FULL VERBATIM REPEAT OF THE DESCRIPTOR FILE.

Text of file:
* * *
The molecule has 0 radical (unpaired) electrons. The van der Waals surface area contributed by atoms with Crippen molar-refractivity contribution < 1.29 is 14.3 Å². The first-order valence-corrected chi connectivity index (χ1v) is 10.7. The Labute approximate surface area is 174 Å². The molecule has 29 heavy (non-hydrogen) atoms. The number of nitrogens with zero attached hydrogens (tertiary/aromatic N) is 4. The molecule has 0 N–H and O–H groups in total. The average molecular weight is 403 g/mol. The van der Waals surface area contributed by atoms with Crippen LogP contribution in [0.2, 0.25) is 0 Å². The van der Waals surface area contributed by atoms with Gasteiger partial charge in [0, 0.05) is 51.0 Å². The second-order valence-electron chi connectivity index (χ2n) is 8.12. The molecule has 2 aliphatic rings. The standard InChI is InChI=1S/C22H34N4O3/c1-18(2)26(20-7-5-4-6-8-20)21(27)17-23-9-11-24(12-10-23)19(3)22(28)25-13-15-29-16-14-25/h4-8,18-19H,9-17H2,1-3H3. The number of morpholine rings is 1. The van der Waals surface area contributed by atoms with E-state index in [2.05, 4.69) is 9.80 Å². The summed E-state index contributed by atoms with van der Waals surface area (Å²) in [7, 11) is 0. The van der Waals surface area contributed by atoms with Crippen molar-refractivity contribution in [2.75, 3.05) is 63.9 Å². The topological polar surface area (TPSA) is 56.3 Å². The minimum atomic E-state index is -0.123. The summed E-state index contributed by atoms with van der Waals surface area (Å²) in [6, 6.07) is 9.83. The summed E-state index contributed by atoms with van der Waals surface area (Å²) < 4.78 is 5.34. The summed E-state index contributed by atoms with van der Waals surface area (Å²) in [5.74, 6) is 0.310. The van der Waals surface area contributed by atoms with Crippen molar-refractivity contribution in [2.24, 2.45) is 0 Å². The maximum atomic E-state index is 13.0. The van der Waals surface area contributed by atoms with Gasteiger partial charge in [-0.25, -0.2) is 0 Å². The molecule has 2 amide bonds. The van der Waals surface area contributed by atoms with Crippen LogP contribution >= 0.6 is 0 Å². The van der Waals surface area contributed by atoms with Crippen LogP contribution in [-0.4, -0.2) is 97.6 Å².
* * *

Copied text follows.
The molecule has 0 radical (unpaired) electrons. The van der Waals surface area contributed by atoms with Crippen molar-refractivity contribution < 1.29 is 14.3 Å². The first-order valence-corrected chi connectivity index (χ1v) is 10.7. The Labute approximate surface area is 174 Å². The molecule has 29 heavy (non-hydrogen) atoms. The number of nitrogens with zero attached hydrogens (tertiary/aromatic N) is 4. The molecule has 0 N–H and O–H groups in total. The average molecular weight is 403 g/mol. The van der Waals surface area contributed by atoms with Crippen LogP contribution in [0.2, 0.25) is 0 Å². The van der Waals surface area contributed by atoms with Gasteiger partial charge in [0, 0.05) is 51.0 Å². The second-order valence-electron chi connectivity index (χ2n) is 8.12. The molecule has 2 aliphatic rings. The standard InChI is InChI=1S/C22H34N4O3/c1-18(2)26(20-7-5-4-6-8-20)21(27)17-23-9-11-24(12-10-23)19(3)22(28)25-13-15-29-16-14-25/h4-8,18-19H,9-17H2,1-3H3. The number of morpholine rings is 1. The van der Waals surface area contributed by atoms with E-state index in [2.05, 4.69) is 9.80 Å². The summed E-state index contributed by atoms with van der Waals surface area (Å²) in [7, 11) is 0. The van der Waals surface area contributed by atoms with Crippen molar-refractivity contribution in [2.75, 3.05) is 63.9 Å². The topological polar surface area (TPSA) is 56.3 Å². The minimum atomic E-state index is -0.123. The summed E-state index contributed by atoms with van der Waals surface area (Å²) in [6, 6.07) is 9.83. The summed E-state index contributed by atoms with van der Waals surface area (Å²) < 4.78 is 5.34. The summed E-state index contributed by atoms with van der Waals surface area (Å²) in [5.74, 6) is 0.310. The van der Waals surface area contributed by atoms with Crippen molar-refractivity contribution in [2.24, 2.45) is 0 Å². The maximum atomic E-state index is 13.0. The van der Waals surface area contributed by atoms with Gasteiger partial charge in [-0.25, -0.2) is 0 Å². The molecule has 2 amide bonds. The van der Waals surface area contributed by atoms with Crippen LogP contribution >= 0.6 is 0 Å². The van der Waals surface area contributed by atoms with Crippen LogP contribution in [-0.4, -0.2) is 97.6 Å².